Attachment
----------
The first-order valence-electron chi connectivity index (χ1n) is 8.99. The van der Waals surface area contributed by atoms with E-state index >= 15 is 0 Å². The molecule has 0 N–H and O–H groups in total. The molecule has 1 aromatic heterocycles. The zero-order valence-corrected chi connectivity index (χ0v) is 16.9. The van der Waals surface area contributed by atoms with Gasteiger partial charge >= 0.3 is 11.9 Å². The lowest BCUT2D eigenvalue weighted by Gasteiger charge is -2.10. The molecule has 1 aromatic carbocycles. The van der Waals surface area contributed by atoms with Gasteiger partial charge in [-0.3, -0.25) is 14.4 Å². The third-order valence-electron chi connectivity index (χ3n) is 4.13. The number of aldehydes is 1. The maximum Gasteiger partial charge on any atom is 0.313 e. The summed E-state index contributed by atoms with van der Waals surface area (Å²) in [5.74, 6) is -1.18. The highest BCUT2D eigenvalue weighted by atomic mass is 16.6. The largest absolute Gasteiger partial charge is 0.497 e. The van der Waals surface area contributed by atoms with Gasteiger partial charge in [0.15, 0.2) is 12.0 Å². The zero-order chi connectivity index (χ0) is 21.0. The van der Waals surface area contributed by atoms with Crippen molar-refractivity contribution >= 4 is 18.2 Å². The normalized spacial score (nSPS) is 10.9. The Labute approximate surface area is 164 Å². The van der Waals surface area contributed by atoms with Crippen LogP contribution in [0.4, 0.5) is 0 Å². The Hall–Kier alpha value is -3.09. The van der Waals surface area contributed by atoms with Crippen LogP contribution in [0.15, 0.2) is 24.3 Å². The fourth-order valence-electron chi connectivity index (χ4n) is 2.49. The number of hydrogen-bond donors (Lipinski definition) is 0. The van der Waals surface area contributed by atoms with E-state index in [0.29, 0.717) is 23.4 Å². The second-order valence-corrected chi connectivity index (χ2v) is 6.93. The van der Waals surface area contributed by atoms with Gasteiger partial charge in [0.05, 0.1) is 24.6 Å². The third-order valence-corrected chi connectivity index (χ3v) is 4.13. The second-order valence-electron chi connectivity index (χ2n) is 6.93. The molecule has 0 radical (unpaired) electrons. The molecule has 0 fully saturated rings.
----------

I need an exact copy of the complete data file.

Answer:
The first-order valence-electron chi connectivity index (χ1n) is 8.99. The van der Waals surface area contributed by atoms with E-state index >= 15 is 0 Å². The molecule has 0 N–H and O–H groups in total. The molecule has 1 aromatic heterocycles. The zero-order valence-corrected chi connectivity index (χ0v) is 16.9. The van der Waals surface area contributed by atoms with Gasteiger partial charge >= 0.3 is 11.9 Å². The lowest BCUT2D eigenvalue weighted by Gasteiger charge is -2.10. The molecule has 1 aromatic carbocycles. The van der Waals surface area contributed by atoms with Gasteiger partial charge in [-0.3, -0.25) is 14.4 Å². The third-order valence-electron chi connectivity index (χ3n) is 4.13. The number of aldehydes is 1. The maximum Gasteiger partial charge on any atom is 0.313 e. The summed E-state index contributed by atoms with van der Waals surface area (Å²) in [5.74, 6) is -1.18. The highest BCUT2D eigenvalue weighted by atomic mass is 16.6. The largest absolute Gasteiger partial charge is 0.497 e. The van der Waals surface area contributed by atoms with Gasteiger partial charge in [0.15, 0.2) is 12.0 Å². The zero-order chi connectivity index (χ0) is 21.0. The van der Waals surface area contributed by atoms with Crippen molar-refractivity contribution >= 4 is 18.2 Å². The normalized spacial score (nSPS) is 10.9. The Labute approximate surface area is 164 Å². The van der Waals surface area contributed by atoms with Crippen LogP contribution in [0.4, 0.5) is 0 Å². The Hall–Kier alpha value is -3.09. The van der Waals surface area contributed by atoms with Crippen LogP contribution in [0.15, 0.2) is 24.3 Å². The fourth-order valence-electron chi connectivity index (χ4n) is 2.49. The number of hydrogen-bond donors (Lipinski definition) is 0. The van der Waals surface area contributed by atoms with E-state index in [0.29, 0.717) is 23.4 Å². The second-order valence-corrected chi connectivity index (χ2v) is 6.93. The van der Waals surface area contributed by atoms with Gasteiger partial charge in [0.05, 0.1) is 24.6 Å². The third-order valence-corrected chi connectivity index (χ3v) is 4.13. The second-order valence-electron chi connectivity index (χ2n) is 6.93. The molecule has 0 radical (unpaired) electrons. The molecule has 0 fully saturated rings.